The Southern Literary Journal

A peer-reviewed journal of scholarly articles on literature. Published biannually by the University of North Carolina at Chapel Hill Department of English.

Articles from Vol. 12, No. 2, Spring

Faulkner's Mosquitoes: Toward a Self-Image of the Artist
Through his first three novels William Faulkner was developing the technical skills necessary for his major fiction as well as working through a set of post-adolescent conflicts troubling him since 1918. Behind Soldiers' Pay lie his fixation on the...
Harry Crews: Man's Search for Perfection
With the recent widely heralded publication of his autobiography, A Childhood, Harry Crews has attained a prominence which should lead to serious consideration of his previous work in fiction. Though frequently and for the most part respectfully reviewed,...
Ike McCaslin: Traumatized in a Hawthornian Wilderness
While the earliest critical estimates of "The Bear" tended to canonize Ike, more recent criticism has viewed him--and in particular his act of repudiation in Part Four--with increasing distance and irony. Readings which either ignored the problems...
Index: Volumes I-XII (1968-1980)
INDEX Volumes I-XII (1968-1980) A cumulative index for Volumes XIII-XVIII will appear in the Spring issue of 1985. ESSAYS Vol., No. Page Absalom, Absalom!: Story-Telling as a Mode of Transcendence...
Miscellany from the Lumber Room
"I am quite sure that I have no feeling for short stories; that I shall never be able to write them, yet for some strange reason I continue to do so, and to try them on Scribner's with unflagging optimism" wrote William Faulkner to Afred Dashiell in...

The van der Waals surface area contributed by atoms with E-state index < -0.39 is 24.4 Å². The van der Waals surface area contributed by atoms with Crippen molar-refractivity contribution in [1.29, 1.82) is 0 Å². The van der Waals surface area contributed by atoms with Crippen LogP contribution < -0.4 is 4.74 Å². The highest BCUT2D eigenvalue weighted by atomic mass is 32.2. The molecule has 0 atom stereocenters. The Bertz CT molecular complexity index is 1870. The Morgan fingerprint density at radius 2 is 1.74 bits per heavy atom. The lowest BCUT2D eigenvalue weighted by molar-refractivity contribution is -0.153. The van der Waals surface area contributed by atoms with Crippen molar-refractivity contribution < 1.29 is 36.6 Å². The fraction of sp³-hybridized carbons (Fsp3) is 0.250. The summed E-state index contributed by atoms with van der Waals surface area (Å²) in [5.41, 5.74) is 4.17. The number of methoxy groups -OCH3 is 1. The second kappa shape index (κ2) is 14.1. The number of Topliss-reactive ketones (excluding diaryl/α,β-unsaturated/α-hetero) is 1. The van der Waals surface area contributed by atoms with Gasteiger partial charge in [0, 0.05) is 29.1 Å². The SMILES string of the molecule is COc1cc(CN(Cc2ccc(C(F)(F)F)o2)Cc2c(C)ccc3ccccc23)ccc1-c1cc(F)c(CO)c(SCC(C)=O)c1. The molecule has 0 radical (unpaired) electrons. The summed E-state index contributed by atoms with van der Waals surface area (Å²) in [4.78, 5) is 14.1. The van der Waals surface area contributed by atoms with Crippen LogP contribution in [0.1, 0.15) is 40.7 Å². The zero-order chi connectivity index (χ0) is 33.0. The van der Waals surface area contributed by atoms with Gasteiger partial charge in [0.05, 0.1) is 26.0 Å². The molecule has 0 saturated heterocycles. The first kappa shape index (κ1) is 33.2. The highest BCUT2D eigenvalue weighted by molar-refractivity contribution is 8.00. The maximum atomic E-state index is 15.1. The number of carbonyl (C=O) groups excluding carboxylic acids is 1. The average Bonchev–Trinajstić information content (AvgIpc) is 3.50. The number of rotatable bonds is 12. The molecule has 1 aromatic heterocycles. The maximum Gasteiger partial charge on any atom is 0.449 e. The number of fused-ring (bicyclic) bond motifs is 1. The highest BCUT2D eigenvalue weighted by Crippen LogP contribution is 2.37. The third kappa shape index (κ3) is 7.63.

Realism and Romance in Simms's Midcentury Fiction
The intermingled artistic traditions that mark Simms's mature writing spring largely from conditions in his literary milieu. (1) The years in which he wrote (roughly 1825-1870) saw the triumph and then the decline of the historical romance that he...
Robert Penn Warren the Novelist, Now (and Then)
Over the last decade, belated or compensatory testimonials to the magnitude of Robert Penn Warren's long-term accomplishment as a poet have become standard critical fare, even--or particularly--among reviewers of his novels, most recently of his tenth,...
Shifty in a New Country: Games in Southwestern Humor
Writing a half-century ago, Dorothy Dondore remarked on the similarities between the heroic age of Europe and the frontier period in America: The existence of a dominantly masculine society, primitively simple in its standards; contempt for...
Southern Humor and Sentimentality-Circa 1900
The more than seventy years separating a reader today from Alice Hegan Rice's Mrs. Wiggs of the Cabbage Patch (1901), and Frances Boyd Calhoun's Miss Minerva and William Green Hill (1909), have changed the South and that reader to such an extent that...
The Antebellum South as a Symbol of Mind
Drew Faust's A Sacred Circle: The Dilemma of the Intellectual in the Old South, 1840-1860 is the most important inquiry into the mind of the antebellum South since William R. Taylor's Cavalier and Yankee: The Old South and American National Character....
"The Human Comes before Art": Flannery O'Connor Viewed through Her Letters and Her Critics
Letter writing mattered a great deal to Flannery O'Connor, especially in the period from early 1951 until her death in August 1964--when lupus gave her life a decisive sedentary turn. She explained her special circumstances in a letter written to a...
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